GOVAN v. INDUSTRIAL COMMISSION, 15 Ariz. App. 545 (1971)

489 P.2d 1247

Andrew GOVAN, Petitioner, v. INDUSTRIAL COMMISSION of Arizona, Respondent, University of Arizona, Respondent Employer, State Compensation Fund, Respondent Insurance Carrier.

No. 1 CA-IC 550.Court of Appeals of Arizona, Division One.
October 26, 1971. Rehearing Denied November 18, 1971.

Certiorari to review lawfulness of award of the Industrial Commission, Claim No. 9/9 59-62. The Court of Appeals, Krucker, C.J., held that doctor’s report stating that claimant had psychiatric problem related to industrial accident, which report was based solely on evidence in the Commission file at time of award finding that claimant had sustained no permanent physical or mental disability, presented no ground for reopening case.


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Lawrence Ollason and Albert R. Gamble, Tucson, for petitioner.

William C. Wahl, Jr., Chief Counsel, The Industrial Commission of Arizona, Phoenix, for respondent.

Robert K. Park, Chief Counsel, Phoenix, State Compensation Fund, by Dee-Dee Samet, Tucson, for respondents Employer

KRUCKER, Chief Judge.

Petitioner was injured in an industrial accident on February 5, 1965, and on June 30, 1966, the Commission made the First Findings and Award. It found, however, that petitioner had sustained no disability resulting from the industrial accident. These findings and award were rescinded by the Commission as a result of a referee’s report of February 28, 1967, wherein the referee found that petitioner had sustained and suffered from an acute anxiety reaction as a result of the accident. On June 28, 1967, the Commission entered Findings and Award for Temporary Disability and on July 14 a timely petition for hearing was filed alleging that petitioner had a psychiatric disability.

On August 14, 1967, petitioner’s attorney advised the Commission by letter that petitioner had authorized him to withdraw the petition for hearing and on November 20 petitioner filed a petition to reopen. On May 2, 1969, the Commission issued its Decision upon Hearing and Additional Findings and Award for Temporary Disability. It specifically found that the petitioner had sustained no permanent physical or mental disability related to the industrial accident and this decision was not protested. On October 28 another petition to reopen was filed and on May 25, 1970, the referee’s Decision upon Hearing and Findings and Award denying the reopening of claims was issued. Review of this decision by the Commission was requested and on August 28 the Commission issued its decision upon review affirming the referee’s May 25 decision.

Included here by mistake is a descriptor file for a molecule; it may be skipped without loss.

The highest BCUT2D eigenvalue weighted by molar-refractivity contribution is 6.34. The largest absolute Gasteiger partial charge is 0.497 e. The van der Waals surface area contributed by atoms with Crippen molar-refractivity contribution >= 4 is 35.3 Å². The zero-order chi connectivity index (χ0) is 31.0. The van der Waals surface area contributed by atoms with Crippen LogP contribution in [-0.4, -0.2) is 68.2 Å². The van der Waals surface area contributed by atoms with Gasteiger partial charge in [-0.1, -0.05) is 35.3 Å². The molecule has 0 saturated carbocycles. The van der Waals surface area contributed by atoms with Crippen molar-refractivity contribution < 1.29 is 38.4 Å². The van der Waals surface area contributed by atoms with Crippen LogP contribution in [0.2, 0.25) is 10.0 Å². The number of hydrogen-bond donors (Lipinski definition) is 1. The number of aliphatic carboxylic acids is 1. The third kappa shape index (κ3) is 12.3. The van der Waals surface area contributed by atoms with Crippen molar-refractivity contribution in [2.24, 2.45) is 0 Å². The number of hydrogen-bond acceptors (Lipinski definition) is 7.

In support of his petition to reopen, a medical report was presented. The doctor’s report was not based upon an examination of the petitioner but rather on a review of the petitioner’s entire file. The doctor stated in his report:

“I do think you have a psychiatric problem and there is considerable evidence that the problem is related not only to the industrial accident but to the tardiness of psychiatric intervention and to the confusion which presents as to the relationship between somatic illness, the breakdown of personality secondary to drug abuse, coronary disease, leukopenia, and eventually an acute mental breakdown of a schizophrenic type.”

The doctor’s letter also indicated that there were several associated problems which could not be resolved purely by looking at the record. The doctor’s opinion was based solely on the evidence in the Commission file at the time of the May 2, 1969 award. No additional medical evidence had been placed in the file following this award.

Under this state of the record, we find no error in denying the petition to reopen. Before an employee is entitled to

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have his case reopened and relief granted, he must establish that he has suffered new, additional and previously undiscovered disability arising out of the prior injury on which the prior claim was based. Davila v. Industrial Commission, 98 Ariz. 258, 403 P.2d 812 (1965). It is true that when a petitioner presents uncontradicted medical testimony susceptible of only one conclusion, namely one in his favor, he has sustained this burden. Copper v. Industrial Commission, 11 Ariz. App. 192, 463 P.2d 87 (1970). Here, however, the medical report submitted by the petitioner was nothing more than “newly discovered evidence” and therefore afforded no basis for invoking the continuing jurisdiction of the Commission. Black v. Industrial Commission, 89 Ariz. 273, 361 P.2d 402 (1961).

Award affirmed.

HATHAWAY and HOWARD, JJ., concur.

NOTE: This cause was decided by the Judges of Division Two as authorized by A.R.S. § 12-120, subsec. E.